Extended Producer Responsibility

Extended producer responsibility (EPR) shifts the burden of product waste management back onto the companies that make the products that become waste.

EPR requires companies that manufacture and/or sell products and packaging to be financially or physically responsible for such products after their useful life. Quite simply, EPR advocates believe that to get to the root cause of waste, communities need to stop picking up after the producers of products that become waste and begin demanding that they do so themselves.

Companies, of course, may pass costs along to consumers. But when true lifecycle costs - such as the price of waste disposal or pollution clean-up - are reflected in product prices, it creates a market incentive for producers to design better products. If companies have to pay for managing products when they are used up, they have an incentive to make products that last longer, recycle easily, and don't contain toxic chemicals.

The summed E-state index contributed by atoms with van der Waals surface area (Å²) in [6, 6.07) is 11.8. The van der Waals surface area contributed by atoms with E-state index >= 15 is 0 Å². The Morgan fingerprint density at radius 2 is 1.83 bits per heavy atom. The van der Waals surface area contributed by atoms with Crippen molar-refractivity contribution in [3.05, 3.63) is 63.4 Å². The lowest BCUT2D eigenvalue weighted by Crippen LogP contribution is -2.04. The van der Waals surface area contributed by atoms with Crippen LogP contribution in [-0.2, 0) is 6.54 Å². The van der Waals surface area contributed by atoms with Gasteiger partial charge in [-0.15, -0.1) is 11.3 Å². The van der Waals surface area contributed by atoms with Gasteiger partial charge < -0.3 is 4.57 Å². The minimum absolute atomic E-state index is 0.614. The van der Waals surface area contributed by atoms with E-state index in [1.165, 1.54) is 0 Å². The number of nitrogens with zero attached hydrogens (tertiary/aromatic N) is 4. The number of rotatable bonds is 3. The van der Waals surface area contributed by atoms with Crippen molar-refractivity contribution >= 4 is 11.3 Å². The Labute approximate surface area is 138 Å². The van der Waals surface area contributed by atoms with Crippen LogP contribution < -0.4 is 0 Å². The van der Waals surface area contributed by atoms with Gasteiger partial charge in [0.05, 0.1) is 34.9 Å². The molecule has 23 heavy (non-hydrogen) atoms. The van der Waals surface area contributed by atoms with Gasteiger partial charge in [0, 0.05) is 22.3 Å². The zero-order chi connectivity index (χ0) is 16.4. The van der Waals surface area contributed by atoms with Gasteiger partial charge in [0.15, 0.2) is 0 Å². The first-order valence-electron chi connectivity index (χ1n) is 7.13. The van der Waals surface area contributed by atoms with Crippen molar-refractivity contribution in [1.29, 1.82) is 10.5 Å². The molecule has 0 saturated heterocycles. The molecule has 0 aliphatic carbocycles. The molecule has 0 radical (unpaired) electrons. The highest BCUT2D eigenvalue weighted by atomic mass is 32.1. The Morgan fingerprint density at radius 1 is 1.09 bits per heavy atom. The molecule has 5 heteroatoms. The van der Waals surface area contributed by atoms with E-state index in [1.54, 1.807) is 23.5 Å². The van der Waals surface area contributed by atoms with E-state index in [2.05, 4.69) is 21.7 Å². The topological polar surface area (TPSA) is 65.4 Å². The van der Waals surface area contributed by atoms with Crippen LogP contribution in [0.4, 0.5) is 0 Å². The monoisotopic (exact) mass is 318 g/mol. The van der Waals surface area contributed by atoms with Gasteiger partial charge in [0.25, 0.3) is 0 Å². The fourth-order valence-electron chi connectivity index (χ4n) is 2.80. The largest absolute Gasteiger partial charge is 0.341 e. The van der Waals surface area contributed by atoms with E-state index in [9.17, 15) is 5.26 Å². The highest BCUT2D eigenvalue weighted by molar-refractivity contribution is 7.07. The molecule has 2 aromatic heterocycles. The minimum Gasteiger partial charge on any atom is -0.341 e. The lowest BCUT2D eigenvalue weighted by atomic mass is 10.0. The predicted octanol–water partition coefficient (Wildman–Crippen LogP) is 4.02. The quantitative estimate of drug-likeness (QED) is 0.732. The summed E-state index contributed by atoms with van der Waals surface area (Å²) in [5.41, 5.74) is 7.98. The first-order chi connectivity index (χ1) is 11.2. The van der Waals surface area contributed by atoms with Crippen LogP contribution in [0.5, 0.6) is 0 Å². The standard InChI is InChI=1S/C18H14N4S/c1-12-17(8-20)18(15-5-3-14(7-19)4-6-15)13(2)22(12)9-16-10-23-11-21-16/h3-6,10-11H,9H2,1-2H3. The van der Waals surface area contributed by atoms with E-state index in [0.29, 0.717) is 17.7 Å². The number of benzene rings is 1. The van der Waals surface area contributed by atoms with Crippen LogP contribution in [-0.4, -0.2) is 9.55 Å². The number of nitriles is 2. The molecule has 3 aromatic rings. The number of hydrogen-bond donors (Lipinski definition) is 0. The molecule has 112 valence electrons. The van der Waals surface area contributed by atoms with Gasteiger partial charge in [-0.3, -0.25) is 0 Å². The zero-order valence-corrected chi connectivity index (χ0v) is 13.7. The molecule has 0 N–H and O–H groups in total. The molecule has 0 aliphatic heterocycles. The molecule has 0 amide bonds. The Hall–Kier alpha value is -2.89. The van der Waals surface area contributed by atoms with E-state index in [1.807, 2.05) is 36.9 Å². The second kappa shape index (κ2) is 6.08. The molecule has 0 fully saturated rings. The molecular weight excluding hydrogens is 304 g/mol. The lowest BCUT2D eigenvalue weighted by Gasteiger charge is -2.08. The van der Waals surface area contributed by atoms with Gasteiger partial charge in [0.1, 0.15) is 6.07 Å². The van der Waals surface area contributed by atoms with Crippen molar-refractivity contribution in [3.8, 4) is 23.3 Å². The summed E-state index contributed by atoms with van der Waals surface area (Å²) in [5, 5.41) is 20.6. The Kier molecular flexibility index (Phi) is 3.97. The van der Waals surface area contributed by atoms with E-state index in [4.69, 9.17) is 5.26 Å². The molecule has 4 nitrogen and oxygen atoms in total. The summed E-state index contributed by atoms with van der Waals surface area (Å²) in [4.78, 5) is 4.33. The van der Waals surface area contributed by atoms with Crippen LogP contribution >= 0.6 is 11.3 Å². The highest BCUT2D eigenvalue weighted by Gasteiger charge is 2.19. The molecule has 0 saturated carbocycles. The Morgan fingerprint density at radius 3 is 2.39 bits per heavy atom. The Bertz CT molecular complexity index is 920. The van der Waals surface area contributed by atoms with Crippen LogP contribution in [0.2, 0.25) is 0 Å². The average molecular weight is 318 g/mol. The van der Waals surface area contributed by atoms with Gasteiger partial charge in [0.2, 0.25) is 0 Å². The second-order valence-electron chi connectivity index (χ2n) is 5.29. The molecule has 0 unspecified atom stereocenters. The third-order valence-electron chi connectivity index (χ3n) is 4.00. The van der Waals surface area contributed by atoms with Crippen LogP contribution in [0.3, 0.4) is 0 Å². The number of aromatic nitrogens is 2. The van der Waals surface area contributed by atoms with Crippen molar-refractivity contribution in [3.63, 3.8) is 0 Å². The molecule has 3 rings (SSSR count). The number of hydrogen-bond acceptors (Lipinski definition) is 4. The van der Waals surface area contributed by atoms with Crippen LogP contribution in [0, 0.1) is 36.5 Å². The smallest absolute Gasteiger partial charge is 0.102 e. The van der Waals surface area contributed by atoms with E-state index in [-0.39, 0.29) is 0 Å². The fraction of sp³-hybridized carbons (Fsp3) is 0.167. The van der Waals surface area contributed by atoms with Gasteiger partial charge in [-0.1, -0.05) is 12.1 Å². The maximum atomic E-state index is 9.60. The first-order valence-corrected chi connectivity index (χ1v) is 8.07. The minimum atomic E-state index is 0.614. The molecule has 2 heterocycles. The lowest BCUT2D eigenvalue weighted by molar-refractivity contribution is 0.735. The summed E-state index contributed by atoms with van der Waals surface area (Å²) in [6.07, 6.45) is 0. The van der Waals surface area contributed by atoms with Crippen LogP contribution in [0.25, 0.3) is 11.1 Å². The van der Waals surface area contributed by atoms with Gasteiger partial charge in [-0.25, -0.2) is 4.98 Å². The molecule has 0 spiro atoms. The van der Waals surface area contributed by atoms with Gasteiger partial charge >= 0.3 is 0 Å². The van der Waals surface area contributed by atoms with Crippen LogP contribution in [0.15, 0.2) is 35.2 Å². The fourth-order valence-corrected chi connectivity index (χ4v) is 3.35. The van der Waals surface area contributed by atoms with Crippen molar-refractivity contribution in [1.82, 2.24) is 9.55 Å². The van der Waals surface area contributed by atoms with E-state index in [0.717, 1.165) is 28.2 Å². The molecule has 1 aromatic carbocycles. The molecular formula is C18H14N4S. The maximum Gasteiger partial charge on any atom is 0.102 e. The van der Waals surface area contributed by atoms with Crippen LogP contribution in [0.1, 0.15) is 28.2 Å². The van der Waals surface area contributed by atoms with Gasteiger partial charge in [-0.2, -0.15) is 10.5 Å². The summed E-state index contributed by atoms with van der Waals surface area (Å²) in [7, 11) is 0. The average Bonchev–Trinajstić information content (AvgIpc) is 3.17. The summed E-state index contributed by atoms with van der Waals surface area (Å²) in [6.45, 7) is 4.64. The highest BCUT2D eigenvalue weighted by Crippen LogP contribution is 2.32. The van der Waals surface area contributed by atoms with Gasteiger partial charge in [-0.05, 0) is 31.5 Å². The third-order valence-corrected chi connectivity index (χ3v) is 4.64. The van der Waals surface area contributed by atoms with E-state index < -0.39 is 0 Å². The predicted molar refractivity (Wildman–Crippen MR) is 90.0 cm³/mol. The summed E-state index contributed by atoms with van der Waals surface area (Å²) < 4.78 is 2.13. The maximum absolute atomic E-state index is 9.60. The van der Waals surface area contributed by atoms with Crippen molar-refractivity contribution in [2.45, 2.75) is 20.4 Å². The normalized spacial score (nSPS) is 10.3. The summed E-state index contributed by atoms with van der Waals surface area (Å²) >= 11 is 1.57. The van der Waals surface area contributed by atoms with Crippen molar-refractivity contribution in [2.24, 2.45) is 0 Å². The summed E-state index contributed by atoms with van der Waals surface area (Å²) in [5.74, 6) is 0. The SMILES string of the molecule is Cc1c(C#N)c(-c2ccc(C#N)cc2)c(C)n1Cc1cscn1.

EPR legislation has been passed in the European Union and is spreading to most industrialized countries. It is being applied to products as diverse as packaging, automobiles, electronics, batteries, paint and pharmaceuticals.

EPR's popularity stems from the fact that it is a fertile synthesis of approaches from the political left and right. From a fiscal conservative perspective, EPR makes sense because it gets waste management off the tax base and it is based on the notion that market competition is more efficient and effective than government-managed programs. Those of a more liberal bent support EPR because they believe that producers should have responsibility for pollution prevention.

Extended producer responsibility, clean production, and zero waste are three key solutions to our global waste crisis.

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